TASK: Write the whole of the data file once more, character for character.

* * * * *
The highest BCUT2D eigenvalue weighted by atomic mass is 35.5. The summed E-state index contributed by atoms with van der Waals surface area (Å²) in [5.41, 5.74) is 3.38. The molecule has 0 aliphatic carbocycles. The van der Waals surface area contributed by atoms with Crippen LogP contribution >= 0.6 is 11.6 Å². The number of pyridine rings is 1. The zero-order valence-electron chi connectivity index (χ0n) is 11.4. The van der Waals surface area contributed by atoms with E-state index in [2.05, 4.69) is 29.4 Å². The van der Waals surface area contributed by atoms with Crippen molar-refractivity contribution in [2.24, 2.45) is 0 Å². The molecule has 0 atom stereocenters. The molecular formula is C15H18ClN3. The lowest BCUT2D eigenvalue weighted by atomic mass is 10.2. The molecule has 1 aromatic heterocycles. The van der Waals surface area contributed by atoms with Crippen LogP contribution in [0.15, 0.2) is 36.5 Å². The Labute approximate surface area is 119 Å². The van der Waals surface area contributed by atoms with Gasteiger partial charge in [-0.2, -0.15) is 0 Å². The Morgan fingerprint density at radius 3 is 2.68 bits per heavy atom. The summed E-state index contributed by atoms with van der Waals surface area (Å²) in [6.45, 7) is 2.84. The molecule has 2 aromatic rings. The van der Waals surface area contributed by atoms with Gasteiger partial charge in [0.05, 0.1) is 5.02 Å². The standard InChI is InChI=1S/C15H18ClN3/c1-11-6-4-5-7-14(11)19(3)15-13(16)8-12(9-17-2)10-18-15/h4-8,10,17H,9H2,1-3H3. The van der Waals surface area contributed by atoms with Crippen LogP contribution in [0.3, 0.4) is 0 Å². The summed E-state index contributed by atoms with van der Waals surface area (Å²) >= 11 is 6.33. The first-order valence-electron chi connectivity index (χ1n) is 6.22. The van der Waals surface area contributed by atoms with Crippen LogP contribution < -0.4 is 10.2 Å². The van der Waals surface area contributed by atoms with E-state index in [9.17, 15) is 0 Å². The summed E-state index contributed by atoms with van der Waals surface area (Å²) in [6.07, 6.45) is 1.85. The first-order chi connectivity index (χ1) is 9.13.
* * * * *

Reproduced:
The highest BCUT2D eigenvalue weighted by atomic mass is 35.5. The summed E-state index contributed by atoms with van der Waals surface area (Å²) in [5.41, 5.74) is 3.38. The molecule has 0 aliphatic carbocycles. The van der Waals surface area contributed by atoms with Crippen LogP contribution >= 0.6 is 11.6 Å². The number of pyridine rings is 1. The zero-order valence-electron chi connectivity index (χ0n) is 11.4. The van der Waals surface area contributed by atoms with E-state index in [2.05, 4.69) is 29.4 Å². The van der Waals surface area contributed by atoms with Crippen molar-refractivity contribution in [2.24, 2.45) is 0 Å². The molecule has 0 atom stereocenters. The molecular formula is C15H18ClN3. The lowest BCUT2D eigenvalue weighted by atomic mass is 10.2. The molecule has 1 aromatic heterocycles. The van der Waals surface area contributed by atoms with Crippen LogP contribution in [0.15, 0.2) is 36.5 Å². The Labute approximate surface area is 119 Å². The van der Waals surface area contributed by atoms with Gasteiger partial charge in [-0.2, -0.15) is 0 Å². The Morgan fingerprint density at radius 3 is 2.68 bits per heavy atom. The summed E-state index contributed by atoms with van der Waals surface area (Å²) in [6.45, 7) is 2.84. The molecule has 2 aromatic rings. The van der Waals surface area contributed by atoms with Gasteiger partial charge in [0.05, 0.1) is 5.02 Å². The standard InChI is InChI=1S/C15H18ClN3/c1-11-6-4-5-7-14(11)19(3)15-13(16)8-12(9-17-2)10-18-15/h4-8,10,17H,9H2,1-3H3. The van der Waals surface area contributed by atoms with Crippen LogP contribution in [0.3, 0.4) is 0 Å². The summed E-state index contributed by atoms with van der Waals surface area (Å²) >= 11 is 6.33. The first-order valence-electron chi connectivity index (χ1n) is 6.22. The van der Waals surface area contributed by atoms with Crippen LogP contribution < -0.4 is 10.2 Å². The van der Waals surface area contributed by atoms with E-state index in [9.17, 15) is 0 Å². The summed E-state index contributed by atoms with van der Waals surface area (Å²) in [6.07, 6.45) is 1.85. The first-order chi connectivity index (χ1) is 9.13.